I went up to Berlin on the weekend to visit friends, and I traveled by train. I've flown there several times, and I have driven, but for me, the train is infinitely better. It's not a short train ride - just over 6 hours - but oh, those uninterrupted 6 hours... what a luxury. I prepare for a train ride with a muted, yet still gleeful, anticipation. It is a time to settle into my seat and watch the scenery fly by, and to read, or listen to music, or watch a movie. Uninterrupted. Have I mentioned that it is uninterrupted? Obviously, that's something that I need every now and then! I also love traveling by myself on the train, and have picked up a few little habits along the way. If it's a morning ride, I always pick up a chocolate croissant and cappuccino for the ride. If it's an evening ride, I pack myself a sandwich, and I make a detour through the restaurant car for a beer.
And then I just settle into my seat and relax for the rest of the ride.
My favorite time to travel by train in Europe is in winter. It's less crowded, as all the Eurail Backpackers have gone home, and the landscape outside a train window is perfect when blanketed with snow. I love to see rolling white fields, and church spires in the middle of a village hovering just over the next hill, and trees bowing under the heavy weight of snow. It's just... lovely. I even like waiting on the train platform in the cold, my mittened hands wrapped around a coffee, and my breath creating little puffs of vapor in the air. Well, as long as the train isn't too delayed - there is a limit to my crazy!
So, given this love for train travel, I have learned a few little tricks that help to make train travel even more enjoyable (and affordable):
Travel in a Group
Okay, I know I already stated that I love to travel by myself, but this is a special tip to make train travel more affordable. In Germany, infrastructure/public systems are often designed to accommodate families and students, and to make things like travel generally more affordable. These designs often translate into a "group" discount (e.g. as opposed to a "family" or "student" discount specifically). So you can almost always buy "partner tickets" of various types that allow up to five people to travel on one ticket. Two of the most well-known tickets of this type are the Bayern Ticket (a day pass allowing travel anywhere in Bavaria, and even to Salzburg, Austria on any of the regional trains) or the Schönes Wochenende Ticket (similar to the Bayern Ticket, but good for the entire country, and only on weekends).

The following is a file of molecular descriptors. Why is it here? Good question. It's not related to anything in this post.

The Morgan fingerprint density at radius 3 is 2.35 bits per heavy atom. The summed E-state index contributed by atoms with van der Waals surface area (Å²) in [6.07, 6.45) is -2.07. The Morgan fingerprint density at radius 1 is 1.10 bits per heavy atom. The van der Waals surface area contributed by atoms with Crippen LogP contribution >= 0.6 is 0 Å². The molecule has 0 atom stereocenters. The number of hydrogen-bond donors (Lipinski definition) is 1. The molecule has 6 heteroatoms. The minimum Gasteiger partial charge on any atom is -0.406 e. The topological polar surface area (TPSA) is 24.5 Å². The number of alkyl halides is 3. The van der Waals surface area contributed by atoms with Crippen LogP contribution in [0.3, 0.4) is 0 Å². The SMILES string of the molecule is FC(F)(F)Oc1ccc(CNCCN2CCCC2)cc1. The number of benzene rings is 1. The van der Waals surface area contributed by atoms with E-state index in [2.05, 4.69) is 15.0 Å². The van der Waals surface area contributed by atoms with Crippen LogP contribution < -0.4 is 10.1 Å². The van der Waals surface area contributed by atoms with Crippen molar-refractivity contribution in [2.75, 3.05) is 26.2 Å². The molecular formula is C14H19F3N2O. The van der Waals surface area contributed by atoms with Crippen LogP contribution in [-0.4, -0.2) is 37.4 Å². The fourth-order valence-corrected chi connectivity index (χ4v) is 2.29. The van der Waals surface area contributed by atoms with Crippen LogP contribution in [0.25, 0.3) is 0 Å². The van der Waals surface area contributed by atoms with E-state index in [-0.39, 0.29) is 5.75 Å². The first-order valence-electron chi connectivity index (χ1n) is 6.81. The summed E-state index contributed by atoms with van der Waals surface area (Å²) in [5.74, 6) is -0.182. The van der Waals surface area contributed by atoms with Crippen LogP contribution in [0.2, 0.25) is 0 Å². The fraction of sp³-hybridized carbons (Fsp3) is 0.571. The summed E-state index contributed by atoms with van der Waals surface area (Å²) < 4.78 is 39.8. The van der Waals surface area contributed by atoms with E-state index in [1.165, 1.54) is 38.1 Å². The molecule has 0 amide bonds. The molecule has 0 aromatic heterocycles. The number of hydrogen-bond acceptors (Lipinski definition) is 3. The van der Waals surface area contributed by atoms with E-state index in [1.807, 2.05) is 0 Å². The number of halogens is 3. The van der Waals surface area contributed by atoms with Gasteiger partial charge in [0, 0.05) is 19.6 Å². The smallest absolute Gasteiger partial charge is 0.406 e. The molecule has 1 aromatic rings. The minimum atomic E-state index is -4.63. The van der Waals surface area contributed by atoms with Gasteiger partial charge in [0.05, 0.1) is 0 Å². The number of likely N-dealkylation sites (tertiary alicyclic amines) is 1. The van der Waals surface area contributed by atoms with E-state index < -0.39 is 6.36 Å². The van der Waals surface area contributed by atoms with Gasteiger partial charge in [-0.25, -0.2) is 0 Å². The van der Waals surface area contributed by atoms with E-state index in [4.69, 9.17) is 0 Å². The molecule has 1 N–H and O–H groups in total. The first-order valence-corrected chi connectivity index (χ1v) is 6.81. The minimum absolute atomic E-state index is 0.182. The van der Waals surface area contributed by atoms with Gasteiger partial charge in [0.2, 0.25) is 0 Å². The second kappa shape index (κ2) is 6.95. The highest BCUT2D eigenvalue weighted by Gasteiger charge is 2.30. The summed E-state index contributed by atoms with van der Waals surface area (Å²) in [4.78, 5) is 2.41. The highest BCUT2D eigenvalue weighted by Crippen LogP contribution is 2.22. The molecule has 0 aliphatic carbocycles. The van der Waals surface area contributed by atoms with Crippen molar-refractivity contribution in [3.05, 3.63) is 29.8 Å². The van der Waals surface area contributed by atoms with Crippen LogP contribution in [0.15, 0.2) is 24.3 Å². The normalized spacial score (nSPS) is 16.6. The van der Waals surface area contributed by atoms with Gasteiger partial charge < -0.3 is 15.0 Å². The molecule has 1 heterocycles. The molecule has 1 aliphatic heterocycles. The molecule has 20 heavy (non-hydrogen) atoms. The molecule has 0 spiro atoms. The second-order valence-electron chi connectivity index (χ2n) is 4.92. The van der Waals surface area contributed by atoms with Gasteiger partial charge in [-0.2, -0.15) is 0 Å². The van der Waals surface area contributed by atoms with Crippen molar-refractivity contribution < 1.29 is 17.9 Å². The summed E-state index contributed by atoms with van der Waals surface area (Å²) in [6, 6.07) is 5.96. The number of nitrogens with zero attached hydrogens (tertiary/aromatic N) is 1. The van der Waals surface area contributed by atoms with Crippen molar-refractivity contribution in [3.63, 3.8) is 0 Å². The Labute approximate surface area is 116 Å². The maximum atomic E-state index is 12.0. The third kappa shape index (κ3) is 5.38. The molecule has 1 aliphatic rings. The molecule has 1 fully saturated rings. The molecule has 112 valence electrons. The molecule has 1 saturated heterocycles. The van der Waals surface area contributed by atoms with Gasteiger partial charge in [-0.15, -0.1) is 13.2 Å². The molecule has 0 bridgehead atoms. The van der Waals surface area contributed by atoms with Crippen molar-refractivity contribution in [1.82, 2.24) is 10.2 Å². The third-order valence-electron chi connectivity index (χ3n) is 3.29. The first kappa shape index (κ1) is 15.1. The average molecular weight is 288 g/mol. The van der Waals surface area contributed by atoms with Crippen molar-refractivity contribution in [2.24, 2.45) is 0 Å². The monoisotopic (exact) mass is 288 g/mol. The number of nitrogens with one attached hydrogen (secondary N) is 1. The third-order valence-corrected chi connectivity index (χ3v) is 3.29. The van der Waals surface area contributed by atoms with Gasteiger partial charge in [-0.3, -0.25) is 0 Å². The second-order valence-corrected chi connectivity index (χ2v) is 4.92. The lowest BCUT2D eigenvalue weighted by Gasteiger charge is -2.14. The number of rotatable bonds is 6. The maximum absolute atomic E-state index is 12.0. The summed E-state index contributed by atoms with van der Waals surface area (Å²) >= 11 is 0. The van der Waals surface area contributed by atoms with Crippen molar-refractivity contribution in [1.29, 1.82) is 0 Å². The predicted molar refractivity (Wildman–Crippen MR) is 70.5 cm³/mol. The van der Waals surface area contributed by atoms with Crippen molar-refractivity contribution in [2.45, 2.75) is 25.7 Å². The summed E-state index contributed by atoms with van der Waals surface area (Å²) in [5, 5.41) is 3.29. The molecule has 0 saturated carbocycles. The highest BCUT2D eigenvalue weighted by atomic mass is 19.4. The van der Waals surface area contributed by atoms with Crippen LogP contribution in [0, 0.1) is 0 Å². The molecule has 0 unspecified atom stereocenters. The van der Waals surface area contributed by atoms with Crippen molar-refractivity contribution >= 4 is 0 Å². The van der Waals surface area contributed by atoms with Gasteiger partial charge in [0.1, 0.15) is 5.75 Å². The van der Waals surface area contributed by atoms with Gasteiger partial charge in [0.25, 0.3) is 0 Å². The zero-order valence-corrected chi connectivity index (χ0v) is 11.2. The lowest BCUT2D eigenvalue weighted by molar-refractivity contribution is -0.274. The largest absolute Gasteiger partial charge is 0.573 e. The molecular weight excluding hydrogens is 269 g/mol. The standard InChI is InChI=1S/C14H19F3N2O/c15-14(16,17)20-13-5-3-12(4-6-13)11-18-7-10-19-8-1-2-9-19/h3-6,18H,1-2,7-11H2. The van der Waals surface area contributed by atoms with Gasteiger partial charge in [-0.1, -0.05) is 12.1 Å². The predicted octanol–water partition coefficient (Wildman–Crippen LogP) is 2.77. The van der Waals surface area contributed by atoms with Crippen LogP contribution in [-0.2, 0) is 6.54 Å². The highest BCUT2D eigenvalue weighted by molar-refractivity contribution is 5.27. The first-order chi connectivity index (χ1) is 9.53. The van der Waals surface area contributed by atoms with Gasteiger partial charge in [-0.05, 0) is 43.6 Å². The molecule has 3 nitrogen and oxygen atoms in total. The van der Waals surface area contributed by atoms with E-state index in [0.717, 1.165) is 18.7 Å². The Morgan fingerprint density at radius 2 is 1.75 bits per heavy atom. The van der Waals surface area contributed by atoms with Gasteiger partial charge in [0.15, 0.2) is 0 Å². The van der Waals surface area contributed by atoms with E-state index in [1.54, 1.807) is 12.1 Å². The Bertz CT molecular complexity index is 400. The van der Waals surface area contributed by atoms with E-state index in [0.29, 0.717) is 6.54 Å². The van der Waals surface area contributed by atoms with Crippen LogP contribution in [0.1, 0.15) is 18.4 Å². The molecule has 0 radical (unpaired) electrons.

Book Train + Hotel Packages
When I am traveling alone or with one other person, it often ends up cheaper to book a package train + hotel deal through one of the German travel agencies (try www.ltur.de). The train ticket is usually flexible - you can use it on any train on the specified days of travel - and even if I trash the hotel portion of the ticket and stay with a friend instead, it still costs less than a full-fare roundtrip train ticket.
Travel Last Minute
If you are really flexible, there is such a thing as Restplätze whereby unbooked seats become available between 1 and 7 days before travel, on certain trains anywhere in Germany for 26 Euros. The trick is that you never know which trains will have availability, and the prime time to find such deals is two days before travel. So if you need to be somewhere specific at a certain time, this is probably not the best way to travel. But if you feel like just jumping on a train and going somewhere on the weekend, definitely worth looking at.
Take your Car on the Train
I haven't ever actually done this, but Germany (and other European countries like France and the UK) have car trains that will transport your car from one end of the country to another. I've been told that it can be cheaper than paying for gas, and it's often an overnight trip in a sleeper train, so far more comfortable then having to drive through the night.
Sit in the Restaurant Car
Sometimes the trains are really crowded, and if you don't have a reserved seat (it happens) that means you could be in trouble, or at least uncomfortable, standing or trying to sit on your bag for a few hours. In such cases, instead make a beeline for the restaurant car and settle into a booth for the duration.
I'm sure I have a ton of other tips, but these are my most trusted "insider" tips (e.g. beyond the oft-repeated advice to buy your tickets in advance - that does save a lot of money, but buying tickets 3 months in advance means that you are extraordinarily organized - far more than I). Now, go take the train! Despite what you may hear, it is a very romantic and enjoyable way to travel.